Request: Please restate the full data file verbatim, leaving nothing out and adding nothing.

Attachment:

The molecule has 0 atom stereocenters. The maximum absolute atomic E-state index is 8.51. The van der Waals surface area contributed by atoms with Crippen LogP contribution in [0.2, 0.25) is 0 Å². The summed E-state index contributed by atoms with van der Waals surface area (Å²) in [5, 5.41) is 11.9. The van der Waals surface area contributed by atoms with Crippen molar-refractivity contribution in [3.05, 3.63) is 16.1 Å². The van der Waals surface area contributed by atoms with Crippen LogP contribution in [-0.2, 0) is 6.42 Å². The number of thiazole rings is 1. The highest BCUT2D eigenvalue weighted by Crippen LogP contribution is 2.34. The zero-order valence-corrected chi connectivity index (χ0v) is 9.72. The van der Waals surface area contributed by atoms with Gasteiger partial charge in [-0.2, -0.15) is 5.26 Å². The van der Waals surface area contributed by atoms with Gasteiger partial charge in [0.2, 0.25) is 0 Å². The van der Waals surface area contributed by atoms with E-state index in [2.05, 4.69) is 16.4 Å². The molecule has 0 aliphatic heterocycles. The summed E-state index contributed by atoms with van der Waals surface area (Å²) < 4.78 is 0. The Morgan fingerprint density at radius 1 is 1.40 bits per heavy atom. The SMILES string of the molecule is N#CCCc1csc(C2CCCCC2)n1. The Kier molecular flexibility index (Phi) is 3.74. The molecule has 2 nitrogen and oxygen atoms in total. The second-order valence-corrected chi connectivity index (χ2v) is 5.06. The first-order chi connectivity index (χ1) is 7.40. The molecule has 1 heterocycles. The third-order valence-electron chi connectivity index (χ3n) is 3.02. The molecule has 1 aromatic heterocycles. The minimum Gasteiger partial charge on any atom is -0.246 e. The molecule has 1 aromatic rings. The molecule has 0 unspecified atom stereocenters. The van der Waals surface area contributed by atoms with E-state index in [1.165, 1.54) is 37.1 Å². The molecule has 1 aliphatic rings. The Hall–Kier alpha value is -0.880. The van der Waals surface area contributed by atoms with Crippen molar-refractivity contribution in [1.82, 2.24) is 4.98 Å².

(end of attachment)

The molecule has 0 atom stereocenters. The maximum absolute atomic E-state index is 8.51. The van der Waals surface area contributed by atoms with Crippen LogP contribution in [0.2, 0.25) is 0 Å². The summed E-state index contributed by atoms with van der Waals surface area (Å²) in [5, 5.41) is 11.9. The van der Waals surface area contributed by atoms with Crippen molar-refractivity contribution in [3.05, 3.63) is 16.1 Å². The van der Waals surface area contributed by atoms with Crippen LogP contribution in [-0.2, 0) is 6.42 Å². The number of thiazole rings is 1. The highest BCUT2D eigenvalue weighted by Crippen LogP contribution is 2.34. The zero-order valence-corrected chi connectivity index (χ0v) is 9.72. The van der Waals surface area contributed by atoms with Gasteiger partial charge in [-0.2, -0.15) is 5.26 Å². The van der Waals surface area contributed by atoms with Gasteiger partial charge in [0.2, 0.25) is 0 Å². The van der Waals surface area contributed by atoms with E-state index in [2.05, 4.69) is 16.4 Å². The molecule has 0 aliphatic heterocycles. The summed E-state index contributed by atoms with van der Waals surface area (Å²) < 4.78 is 0. The Morgan fingerprint density at radius 1 is 1.40 bits per heavy atom. The SMILES string of the molecule is N#CCCc1csc(C2CCCCC2)n1. The Kier molecular flexibility index (Phi) is 3.74. The molecule has 2 nitrogen and oxygen atoms in total. The second-order valence-corrected chi connectivity index (χ2v) is 5.06. The first-order chi connectivity index (χ1) is 7.40. The molecule has 1 heterocycles. The third-order valence-electron chi connectivity index (χ3n) is 3.02. The molecule has 1 aromatic heterocycles. The minimum Gasteiger partial charge on any atom is -0.246 e. The molecule has 1 aromatic rings. The molecule has 0 unspecified atom stereocenters. The van der Waals surface area contributed by atoms with E-state index in [1.165, 1.54) is 37.1 Å². The molecule has 1 aliphatic rings. The Hall–Kier alpha value is -0.880. The van der Waals surface area contributed by atoms with Crippen molar-refractivity contribution in [1.82, 2.24) is 4.98 Å².